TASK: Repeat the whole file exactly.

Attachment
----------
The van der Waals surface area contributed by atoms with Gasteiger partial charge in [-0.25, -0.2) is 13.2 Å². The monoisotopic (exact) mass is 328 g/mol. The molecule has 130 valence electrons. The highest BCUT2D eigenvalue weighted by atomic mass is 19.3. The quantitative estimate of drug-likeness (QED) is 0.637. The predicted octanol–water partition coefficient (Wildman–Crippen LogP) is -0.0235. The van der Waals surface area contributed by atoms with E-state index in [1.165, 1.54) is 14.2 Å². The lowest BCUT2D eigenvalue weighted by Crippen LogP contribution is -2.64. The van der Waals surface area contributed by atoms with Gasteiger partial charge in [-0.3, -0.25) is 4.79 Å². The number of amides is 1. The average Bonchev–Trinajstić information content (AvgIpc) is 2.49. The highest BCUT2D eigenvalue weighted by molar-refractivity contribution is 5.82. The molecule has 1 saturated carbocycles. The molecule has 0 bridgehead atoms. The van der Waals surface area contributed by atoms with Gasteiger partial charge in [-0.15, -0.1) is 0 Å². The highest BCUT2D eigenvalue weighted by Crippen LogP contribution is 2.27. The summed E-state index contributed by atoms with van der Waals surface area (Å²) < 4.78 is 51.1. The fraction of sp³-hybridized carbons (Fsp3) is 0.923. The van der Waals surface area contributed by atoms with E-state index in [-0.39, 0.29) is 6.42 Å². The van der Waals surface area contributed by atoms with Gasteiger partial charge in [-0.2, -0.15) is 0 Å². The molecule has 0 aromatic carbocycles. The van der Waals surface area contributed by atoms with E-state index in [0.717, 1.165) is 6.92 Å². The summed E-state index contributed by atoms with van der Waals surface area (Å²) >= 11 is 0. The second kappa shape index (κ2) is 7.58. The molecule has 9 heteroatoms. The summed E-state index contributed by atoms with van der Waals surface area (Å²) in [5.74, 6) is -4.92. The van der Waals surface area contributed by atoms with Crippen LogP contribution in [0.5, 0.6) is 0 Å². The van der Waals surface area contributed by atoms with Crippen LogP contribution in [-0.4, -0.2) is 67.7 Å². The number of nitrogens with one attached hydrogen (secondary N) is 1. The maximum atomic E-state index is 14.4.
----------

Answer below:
The van der Waals surface area contributed by atoms with Gasteiger partial charge in [-0.25, -0.2) is 13.2 Å². The monoisotopic (exact) mass is 328 g/mol. The molecule has 130 valence electrons. The highest BCUT2D eigenvalue weighted by atomic mass is 19.3. The quantitative estimate of drug-likeness (QED) is 0.637. The predicted octanol–water partition coefficient (Wildman–Crippen LogP) is -0.0235. The van der Waals surface area contributed by atoms with E-state index in [1.165, 1.54) is 14.2 Å². The lowest BCUT2D eigenvalue weighted by Crippen LogP contribution is -2.64. The van der Waals surface area contributed by atoms with Gasteiger partial charge in [-0.3, -0.25) is 4.79 Å². The number of amides is 1. The average Bonchev–Trinajstić information content (AvgIpc) is 2.49. The highest BCUT2D eigenvalue weighted by molar-refractivity contribution is 5.82. The molecule has 1 saturated carbocycles. The molecule has 0 bridgehead atoms. The van der Waals surface area contributed by atoms with Gasteiger partial charge in [-0.15, -0.1) is 0 Å². The highest BCUT2D eigenvalue weighted by Crippen LogP contribution is 2.27. The summed E-state index contributed by atoms with van der Waals surface area (Å²) < 4.78 is 51.1. The fraction of sp³-hybridized carbons (Fsp3) is 0.923. The van der Waals surface area contributed by atoms with E-state index in [-0.39, 0.29) is 6.42 Å². The van der Waals surface area contributed by atoms with Gasteiger partial charge in [-0.2, -0.15) is 0 Å². The molecule has 0 aromatic carbocycles. The van der Waals surface area contributed by atoms with E-state index in [0.717, 1.165) is 6.92 Å². The summed E-state index contributed by atoms with van der Waals surface area (Å²) >= 11 is 0. The second kappa shape index (κ2) is 7.58. The molecule has 9 heteroatoms. The summed E-state index contributed by atoms with van der Waals surface area (Å²) in [5.74, 6) is -4.92. The van der Waals surface area contributed by atoms with Crippen LogP contribution in [0.5, 0.6) is 0 Å². The van der Waals surface area contributed by atoms with Crippen LogP contribution in [-0.4, -0.2) is 67.7 Å². The number of nitrogens with one attached hydrogen (secondary N) is 1. The maximum atomic E-state index is 14.4.